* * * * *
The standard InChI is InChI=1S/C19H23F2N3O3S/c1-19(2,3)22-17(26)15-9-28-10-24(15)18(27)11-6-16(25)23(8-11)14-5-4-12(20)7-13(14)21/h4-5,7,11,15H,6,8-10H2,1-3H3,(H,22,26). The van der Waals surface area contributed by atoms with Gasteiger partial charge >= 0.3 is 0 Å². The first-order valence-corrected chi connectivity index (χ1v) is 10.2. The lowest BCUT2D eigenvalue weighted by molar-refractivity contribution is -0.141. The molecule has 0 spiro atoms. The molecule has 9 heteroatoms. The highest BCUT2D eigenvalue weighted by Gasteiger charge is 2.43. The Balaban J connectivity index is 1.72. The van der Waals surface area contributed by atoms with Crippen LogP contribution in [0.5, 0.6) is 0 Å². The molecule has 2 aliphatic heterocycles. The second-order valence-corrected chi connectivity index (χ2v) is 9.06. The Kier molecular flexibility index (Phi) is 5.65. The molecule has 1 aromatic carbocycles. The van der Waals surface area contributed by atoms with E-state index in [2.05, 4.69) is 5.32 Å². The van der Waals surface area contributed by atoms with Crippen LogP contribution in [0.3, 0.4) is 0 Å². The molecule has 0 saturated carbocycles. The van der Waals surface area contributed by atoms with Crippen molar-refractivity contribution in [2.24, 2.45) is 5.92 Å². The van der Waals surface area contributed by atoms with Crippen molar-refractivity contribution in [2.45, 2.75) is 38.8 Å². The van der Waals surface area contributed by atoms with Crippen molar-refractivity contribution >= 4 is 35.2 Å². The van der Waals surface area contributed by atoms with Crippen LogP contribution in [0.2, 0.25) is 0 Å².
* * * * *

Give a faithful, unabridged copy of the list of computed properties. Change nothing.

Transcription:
The standard InChI is InChI=1S/C19H23F2N3O3S/c1-19(2,3)22-17(26)15-9-28-10-24(15)18(27)11-6-16(25)23(8-11)14-5-4-12(20)7-13(14)21/h4-5,7,11,15H,6,8-10H2,1-3H3,(H,22,26). The van der Waals surface area contributed by atoms with Gasteiger partial charge >= 0.3 is 0 Å². The first-order valence-corrected chi connectivity index (χ1v) is 10.2. The lowest BCUT2D eigenvalue weighted by molar-refractivity contribution is -0.141. The molecule has 0 spiro atoms. The molecule has 9 heteroatoms. The highest BCUT2D eigenvalue weighted by Gasteiger charge is 2.43. The Balaban J connectivity index is 1.72. The van der Waals surface area contributed by atoms with Crippen LogP contribution in [0.5, 0.6) is 0 Å². The molecule has 2 aliphatic heterocycles. The second-order valence-corrected chi connectivity index (χ2v) is 9.06. The Kier molecular flexibility index (Phi) is 5.65. The molecule has 1 aromatic carbocycles. The van der Waals surface area contributed by atoms with E-state index in [2.05, 4.69) is 5.32 Å². The van der Waals surface area contributed by atoms with Crippen LogP contribution in [0.3, 0.4) is 0 Å². The molecule has 0 saturated carbocycles. The van der Waals surface area contributed by atoms with Crippen molar-refractivity contribution in [2.24, 2.45) is 5.92 Å². The van der Waals surface area contributed by atoms with Crippen molar-refractivity contribution in [2.45, 2.75) is 38.8 Å². The van der Waals surface area contributed by atoms with Crippen molar-refractivity contribution >= 4 is 35.2 Å². The van der Waals surface area contributed by atoms with Crippen LogP contribution in [0.2, 0.25) is 0 Å².